procuradorfiscal
Tooele, UT

Re: ". . . only a very basic proof of id should be required to actually vote."

Yeah -- otherwise it would be too hard to fake.

And, that would really inconvenience the A.C.O.R.N. tactic of hauling busloads of unregistered voters from poll to poll to influence close races in battleground states.

Voice of Reason
Layton, UT

If the only liberal argument against voter ID laws is that it "doesn't happen that often", then we've already won. How much voter fraud is acceptable for liberals until it's "enough" to do something about it? The reality is, you don't always need "a lot" of voter fraud to be the difference in an election...Florida 2000 is Exhibit A. We need to know that the people voting in our elections have the legal right to do so. Period.

SO who's the more politically motivated - those who want a law that increases fairness, or those who fight against that law? The left is far more politically motivated here than the right is, since they know very well that illegal voters are far more likely to vote Democrat. The big dirty secret is that the left doesn't want to dial down that beneficial illegal voting, if not outright encourage it.

George
Bronx, NY

So two sentences in to the piece and they have already used false information to support their claims. You are actually not required by law to have an ID to board a plane. When you start with a false premise in your first two sentences I stop reading but thanks.

@procuradorfiscal
even the GOP lawyers could only find about 300 cases of voter fraud out of more then 250 million of votes cast in the past ten years hardly the wide spread conspiracy that you make it out to be.

john mclane
Salt Lake City, UT

procuradorfiscal:
"And, that would really inconvenience the A.C.O.R.N. tactic of hauling busloads of unregistered voters from poll to poll to influence close races in battleground states."

[citation needed]

Seriously, I'd love to see a reputable source for this information, and I don't mean unsourced or anonymous claims on someone's blog. If it's happening as frequently as Republicans claim it is, there must be hundreds, if not thousands, of documented cases by now.

According to a study released 12 August 2012:
"A News21 analysis of 2,068 alleged election-fraud cases since 2000 shows that while fraud has occurred, the rate is infinitesimal, and in-person voter impersonation on Election Day, which prompted 37 state legislatures to enact or consider tough voter ID laws, is virtually non-existent.
"Analysis of the resulting comprehensive News21 election fraud database turned up 10 cases of voter impersonation. With 146 million registered voters in the US..., those 10 cases represent one out of about every 15 million prospective voters."

Organized efforts to perpetrate voter fraud simply don't happen, and, according to the available data, neither do individual efforts for voter fraud.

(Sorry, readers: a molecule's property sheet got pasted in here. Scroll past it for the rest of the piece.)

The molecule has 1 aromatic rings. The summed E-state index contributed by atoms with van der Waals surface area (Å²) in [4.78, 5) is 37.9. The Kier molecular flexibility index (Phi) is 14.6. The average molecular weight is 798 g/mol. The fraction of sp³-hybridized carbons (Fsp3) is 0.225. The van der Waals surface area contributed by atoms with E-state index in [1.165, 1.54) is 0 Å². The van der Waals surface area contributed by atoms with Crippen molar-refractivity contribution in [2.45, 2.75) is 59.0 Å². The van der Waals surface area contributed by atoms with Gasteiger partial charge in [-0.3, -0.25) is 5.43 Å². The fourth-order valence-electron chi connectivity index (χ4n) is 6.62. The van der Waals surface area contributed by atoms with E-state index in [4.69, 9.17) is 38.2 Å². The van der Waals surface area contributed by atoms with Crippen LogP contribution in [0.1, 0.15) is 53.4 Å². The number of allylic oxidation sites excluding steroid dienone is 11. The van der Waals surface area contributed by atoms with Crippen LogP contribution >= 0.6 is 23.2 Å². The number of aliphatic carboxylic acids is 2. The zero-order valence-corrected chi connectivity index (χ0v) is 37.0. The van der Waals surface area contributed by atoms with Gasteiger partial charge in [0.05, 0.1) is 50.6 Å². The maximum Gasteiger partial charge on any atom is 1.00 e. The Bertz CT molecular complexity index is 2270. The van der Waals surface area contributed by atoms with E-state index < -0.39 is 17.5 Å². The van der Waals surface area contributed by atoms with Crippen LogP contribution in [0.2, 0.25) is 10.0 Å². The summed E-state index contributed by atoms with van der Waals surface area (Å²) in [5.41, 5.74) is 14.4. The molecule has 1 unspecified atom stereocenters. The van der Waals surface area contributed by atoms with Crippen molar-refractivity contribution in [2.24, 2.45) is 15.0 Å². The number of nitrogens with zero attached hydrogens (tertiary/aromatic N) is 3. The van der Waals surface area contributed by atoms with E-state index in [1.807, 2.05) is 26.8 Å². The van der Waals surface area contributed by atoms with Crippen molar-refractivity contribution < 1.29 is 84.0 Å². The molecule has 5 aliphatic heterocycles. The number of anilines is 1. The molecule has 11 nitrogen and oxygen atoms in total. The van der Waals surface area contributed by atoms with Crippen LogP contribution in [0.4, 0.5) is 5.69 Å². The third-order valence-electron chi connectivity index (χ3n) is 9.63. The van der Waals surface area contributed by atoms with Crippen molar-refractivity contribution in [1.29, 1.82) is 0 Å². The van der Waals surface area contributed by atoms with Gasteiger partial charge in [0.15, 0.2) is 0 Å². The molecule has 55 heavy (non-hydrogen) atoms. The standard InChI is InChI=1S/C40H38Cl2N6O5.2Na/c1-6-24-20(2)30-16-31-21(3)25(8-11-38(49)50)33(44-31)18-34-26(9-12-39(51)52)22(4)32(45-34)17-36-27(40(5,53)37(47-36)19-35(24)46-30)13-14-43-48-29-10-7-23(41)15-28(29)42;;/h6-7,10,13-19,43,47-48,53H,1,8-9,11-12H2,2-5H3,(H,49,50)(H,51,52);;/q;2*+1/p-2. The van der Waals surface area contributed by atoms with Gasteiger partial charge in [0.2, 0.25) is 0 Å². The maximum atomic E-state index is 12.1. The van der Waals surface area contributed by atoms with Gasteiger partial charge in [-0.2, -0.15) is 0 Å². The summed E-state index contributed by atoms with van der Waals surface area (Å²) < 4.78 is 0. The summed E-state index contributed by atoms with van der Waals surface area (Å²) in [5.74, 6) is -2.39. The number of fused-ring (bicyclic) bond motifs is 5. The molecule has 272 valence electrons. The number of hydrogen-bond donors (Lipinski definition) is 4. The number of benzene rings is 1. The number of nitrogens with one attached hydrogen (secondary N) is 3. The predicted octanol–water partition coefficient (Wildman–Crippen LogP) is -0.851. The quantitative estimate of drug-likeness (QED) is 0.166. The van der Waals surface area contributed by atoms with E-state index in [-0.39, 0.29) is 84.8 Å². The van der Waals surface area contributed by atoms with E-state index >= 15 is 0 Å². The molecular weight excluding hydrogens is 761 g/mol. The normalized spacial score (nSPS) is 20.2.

john mclane
Salt Lake City, UT

Voice of Reason:
"If the only liberal argument against voter ID laws is that it 'doesn't happen that often'..."

The argument isn't "it doesn't happen that often," the argument is "it doesn't happen."

"illegal voters are far more likely to vote Democrat."
[citation needed]

Again, if an exhaustive search (referenced in my previous post) turned up only 10 cases voter impersonation in the past 12 years, how could you possibly support this assertion? The answer, of course, is you can't. But don't let the facts get in the way of a good rant against liberals, right?

procuradorfiscal
Tooele, UT

Re: "The truth is that these laws are not about eliminating fraud but are about discrimination - some better disguised than others."

No, the truth is that Democrats -- unknown to have EVER taken on a cause that won't benefit them, politically -- believe that requiring people that cast votes to be lawful voters will hurt them in the upcoming election.

Voter ID laws make it harder to vote if one is not a lawful voter.

No other reason would justify them spending the sums they're spending on this issue.

Voice of Reason
Layton, UT

2009: Al Franken finally "wins" the 2008 Minnesota Senate race by 312 votes. Later it was found that 1,099 felons - ineligible to vote - voted illegally. It's widely established that felons overwlhelmingly go Democrat by 86-97% on average. Over 240 people have been convicted or are awaiting trail for voter fraud...just in that single Minnesota race. In some precincts, more votes were cast than there were registered voters. If a lawful, fairly applied voter ID law had been in place, it's a virtual certainty that the person who actually won in reality, Norm Coleman, would be sitting in the Senate right now instead of Franken.

Later, Franken's single vote pushed ObamaCare over the top of a GOP filibuster, effectively making it law. So don't try and tell anyone who's well-informed that voter ID laws are "unnecessary". Their absence put the man with less votes in the Senate, and literally allowed ObamaCare to happen.

And it's so widely accepted by both sides that minorities, Latinos and illegal immigrants vote overwhelmingly Democrat that your challenge to "support (my) assertion" (seriously!?) really doesn't merit a response.

ThatsSoUtah
Fredericksburg, VA

@Voice of Reason
"How much voter fraud is acceptable for liberals until it's "enough" to do something about it?"

Would you be willing to sacrifice the votes of thousands of legal voters without state issued ID in order to prevent 100 fraudulent votes?

@procuradorfiscal
I notice you ignored the other part of my previous post in relation to Ohio keeping longer polling hours for republican districts than democrat ones. How does one justify that?

"Voter ID laws make it harder to vote if one is not a lawful voter."

There are reasons a registered voter would not have a state issued ID. Once someone loses the ability to drive, they don't need an ID very often. Forcing someone with limited mobility to go sit at the dmv for hours to get an ID is an excessive burden. With such incredibly small numbers of confirmed voter fraud, it seems this type of legislation is unnecessary and only serves to prevent valid voters from casting their vote.

The benefit simply does not outweigh the cost.

lost in DC
West Jordan, UT

George,

when was the last time you boarded a commercial flight?

how can you get through TSA WITHOUT ID?

to comment

DeseretNews.com encourages a civil dialogue among its readers. We welcome your thoughtful comments.
About comments